19 Haunting Photos Of Cyprus's Frozen-In-Time Contested Zone

On July 20, 1974, Turkish soldiers invaded the island of Cyprus. The invasion, which the Turks claimed was aimed at protecting Turkish Cypriots from persecution, ended up splitting the island almost exactly in half.

For the past 40 years Cyprus has remained divided between the southern Republic of Cyprus and the Turkish Republic of Northern Cyprus, which has only been recognised by Turkey. The rest of the international community considers Northern Cyprus to be a Turkish-occupied territory, and the Turkish Army maintains a large force on the island.

The dividing line is the United Nations Buffer Zone, which cuts straight through the capital Nicosia and across the rest of the island.

Ranging from 11 feet at its narrowest to 4.6 miles at its widest, the zone was hastily evacuated during the Turkish invasion of Cyprus. It has remained uninhabited, effectively frozen in time.

The United Nations Buffer Zone cuts through the entirety of Cyprus.

The Nicosia International Airport was contained within the zone and has since been unused.

Even the airport's planes were left behind to rot.

A cafe within the airport stands abandoned.

As does the airport's departure lounge, which is covered in thick layers of dust.

Billboards and signs throughout the zone still display ads for products from over 40 years ago.

Residential and shopping districts of Nicosia that fell within the buffer were evacuated ...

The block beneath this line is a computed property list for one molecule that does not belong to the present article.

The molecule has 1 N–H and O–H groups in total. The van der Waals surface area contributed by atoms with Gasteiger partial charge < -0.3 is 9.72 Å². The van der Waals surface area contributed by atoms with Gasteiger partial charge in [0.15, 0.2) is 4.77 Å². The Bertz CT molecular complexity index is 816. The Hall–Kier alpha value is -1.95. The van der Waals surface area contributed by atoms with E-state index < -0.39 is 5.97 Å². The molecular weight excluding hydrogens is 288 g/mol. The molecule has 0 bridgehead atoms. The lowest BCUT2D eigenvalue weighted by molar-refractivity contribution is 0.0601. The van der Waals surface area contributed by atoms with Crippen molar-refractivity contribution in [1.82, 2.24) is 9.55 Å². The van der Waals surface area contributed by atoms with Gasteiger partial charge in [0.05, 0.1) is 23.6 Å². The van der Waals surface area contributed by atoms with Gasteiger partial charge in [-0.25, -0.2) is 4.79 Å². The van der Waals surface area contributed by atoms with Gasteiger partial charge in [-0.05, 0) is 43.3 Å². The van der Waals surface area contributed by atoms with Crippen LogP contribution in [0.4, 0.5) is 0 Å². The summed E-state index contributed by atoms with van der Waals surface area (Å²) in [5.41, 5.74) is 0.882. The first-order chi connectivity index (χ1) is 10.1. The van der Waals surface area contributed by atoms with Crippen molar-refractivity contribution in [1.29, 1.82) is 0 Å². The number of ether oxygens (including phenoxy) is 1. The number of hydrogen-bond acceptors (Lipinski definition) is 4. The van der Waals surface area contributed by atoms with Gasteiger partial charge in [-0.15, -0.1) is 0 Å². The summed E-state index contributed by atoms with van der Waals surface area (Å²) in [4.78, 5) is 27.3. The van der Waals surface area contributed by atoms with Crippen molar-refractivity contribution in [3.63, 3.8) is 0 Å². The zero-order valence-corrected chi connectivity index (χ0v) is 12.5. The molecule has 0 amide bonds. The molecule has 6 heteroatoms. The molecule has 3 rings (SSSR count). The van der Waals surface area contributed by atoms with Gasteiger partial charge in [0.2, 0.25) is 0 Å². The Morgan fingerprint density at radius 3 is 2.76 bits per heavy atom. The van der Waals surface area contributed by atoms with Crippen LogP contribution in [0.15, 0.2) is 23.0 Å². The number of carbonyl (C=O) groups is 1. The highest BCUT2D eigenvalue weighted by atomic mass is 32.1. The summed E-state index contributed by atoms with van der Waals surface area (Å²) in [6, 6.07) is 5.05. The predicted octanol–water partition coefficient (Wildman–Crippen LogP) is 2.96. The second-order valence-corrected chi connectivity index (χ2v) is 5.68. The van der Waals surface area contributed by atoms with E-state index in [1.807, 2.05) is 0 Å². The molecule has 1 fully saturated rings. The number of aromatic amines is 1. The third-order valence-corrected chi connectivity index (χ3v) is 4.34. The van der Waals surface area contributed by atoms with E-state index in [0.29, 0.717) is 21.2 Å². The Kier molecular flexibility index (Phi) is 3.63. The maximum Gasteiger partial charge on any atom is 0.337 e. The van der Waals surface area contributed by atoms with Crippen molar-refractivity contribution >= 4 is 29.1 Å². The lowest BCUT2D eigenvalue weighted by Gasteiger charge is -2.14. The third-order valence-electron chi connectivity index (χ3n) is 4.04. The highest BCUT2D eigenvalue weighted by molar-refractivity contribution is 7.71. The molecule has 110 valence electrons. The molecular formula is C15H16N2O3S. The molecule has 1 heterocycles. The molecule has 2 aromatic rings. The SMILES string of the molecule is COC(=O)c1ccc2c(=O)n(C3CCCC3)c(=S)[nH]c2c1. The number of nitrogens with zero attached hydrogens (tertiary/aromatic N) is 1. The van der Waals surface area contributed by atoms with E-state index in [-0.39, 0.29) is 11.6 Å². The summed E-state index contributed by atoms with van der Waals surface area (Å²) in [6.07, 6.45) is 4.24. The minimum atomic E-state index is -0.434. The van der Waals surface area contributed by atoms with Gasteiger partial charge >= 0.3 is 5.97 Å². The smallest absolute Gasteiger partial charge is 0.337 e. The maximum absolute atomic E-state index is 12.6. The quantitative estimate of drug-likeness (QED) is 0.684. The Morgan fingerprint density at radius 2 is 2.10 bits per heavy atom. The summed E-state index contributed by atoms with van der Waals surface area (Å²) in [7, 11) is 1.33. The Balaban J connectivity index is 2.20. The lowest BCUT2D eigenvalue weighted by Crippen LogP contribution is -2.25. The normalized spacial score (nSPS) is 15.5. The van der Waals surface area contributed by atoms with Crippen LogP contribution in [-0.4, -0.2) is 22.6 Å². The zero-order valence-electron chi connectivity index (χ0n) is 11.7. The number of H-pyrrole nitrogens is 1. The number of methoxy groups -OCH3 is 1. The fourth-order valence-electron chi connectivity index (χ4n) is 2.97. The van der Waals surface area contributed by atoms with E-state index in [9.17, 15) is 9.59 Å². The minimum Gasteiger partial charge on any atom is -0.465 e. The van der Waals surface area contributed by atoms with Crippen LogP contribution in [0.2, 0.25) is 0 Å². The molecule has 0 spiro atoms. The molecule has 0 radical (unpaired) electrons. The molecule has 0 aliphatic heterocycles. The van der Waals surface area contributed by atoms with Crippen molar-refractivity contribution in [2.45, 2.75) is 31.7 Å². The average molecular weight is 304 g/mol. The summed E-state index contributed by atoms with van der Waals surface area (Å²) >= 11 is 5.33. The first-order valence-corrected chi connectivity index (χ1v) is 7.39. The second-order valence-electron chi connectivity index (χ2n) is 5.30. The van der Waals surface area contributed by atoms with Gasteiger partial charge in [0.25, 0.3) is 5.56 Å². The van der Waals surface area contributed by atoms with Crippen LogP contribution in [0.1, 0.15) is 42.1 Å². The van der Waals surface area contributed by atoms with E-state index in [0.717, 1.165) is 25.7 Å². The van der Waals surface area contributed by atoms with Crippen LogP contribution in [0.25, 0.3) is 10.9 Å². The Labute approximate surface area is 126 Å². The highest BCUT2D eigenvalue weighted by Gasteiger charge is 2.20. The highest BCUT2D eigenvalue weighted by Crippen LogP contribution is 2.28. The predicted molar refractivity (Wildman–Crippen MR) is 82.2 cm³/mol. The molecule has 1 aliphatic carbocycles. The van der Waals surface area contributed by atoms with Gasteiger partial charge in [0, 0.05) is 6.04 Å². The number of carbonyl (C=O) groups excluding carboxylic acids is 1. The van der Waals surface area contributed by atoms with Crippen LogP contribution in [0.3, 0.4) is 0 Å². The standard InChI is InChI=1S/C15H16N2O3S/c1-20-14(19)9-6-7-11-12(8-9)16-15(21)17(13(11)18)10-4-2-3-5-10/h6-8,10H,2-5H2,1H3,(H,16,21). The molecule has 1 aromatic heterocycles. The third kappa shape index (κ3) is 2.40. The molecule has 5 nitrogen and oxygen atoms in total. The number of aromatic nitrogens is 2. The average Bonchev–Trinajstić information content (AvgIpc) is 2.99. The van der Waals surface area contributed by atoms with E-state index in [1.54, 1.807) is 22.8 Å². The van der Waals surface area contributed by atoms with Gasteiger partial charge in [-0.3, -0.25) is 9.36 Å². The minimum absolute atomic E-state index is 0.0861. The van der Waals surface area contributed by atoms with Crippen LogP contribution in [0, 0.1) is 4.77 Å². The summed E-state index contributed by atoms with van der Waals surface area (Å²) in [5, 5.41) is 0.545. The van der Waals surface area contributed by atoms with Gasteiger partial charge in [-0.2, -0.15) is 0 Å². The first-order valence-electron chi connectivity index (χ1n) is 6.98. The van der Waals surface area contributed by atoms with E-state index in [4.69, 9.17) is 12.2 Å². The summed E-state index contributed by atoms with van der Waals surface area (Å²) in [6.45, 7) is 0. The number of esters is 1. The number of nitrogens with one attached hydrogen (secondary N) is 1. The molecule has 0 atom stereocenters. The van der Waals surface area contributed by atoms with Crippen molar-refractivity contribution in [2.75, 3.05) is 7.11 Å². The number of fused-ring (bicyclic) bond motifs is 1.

And the old residential neighborhoods had fallen completely into disrepair.

Multiple blocks now stand completely empty.

In some cases, people fled the zone so quickly that they didn't even clear tables.

Car dealerships also fell within the buffer zone inside central Nicosia.

Now vintage Toyotas can be found still bearing their import stickers.

Former homes also stand empty, surrounded by barbed wire.

In some cases, the doors of former houses were filled with sand bags and turned into firing positions.

Watch towers dot the landscape, providing surveillance opportunities along the entire length of the divide.

Over the course of 40 years, Cypriots of both republics have grown accustomed to the UN outposts.

Both Turkish and Greek Cypriots are barred from entering the buffer zone, so their experience is limited to seeing it from outside.

Within Nicosia, fortified walls run throughout the city prohibiting access.

However, there are signs that the situation in Cyprus is slowly approaching rapprochement. In 2008 Ledra Street, a thoroughfare linking North and South Nicosia, was opened allowing Cypriots to mingle and cross through the buffer zone.

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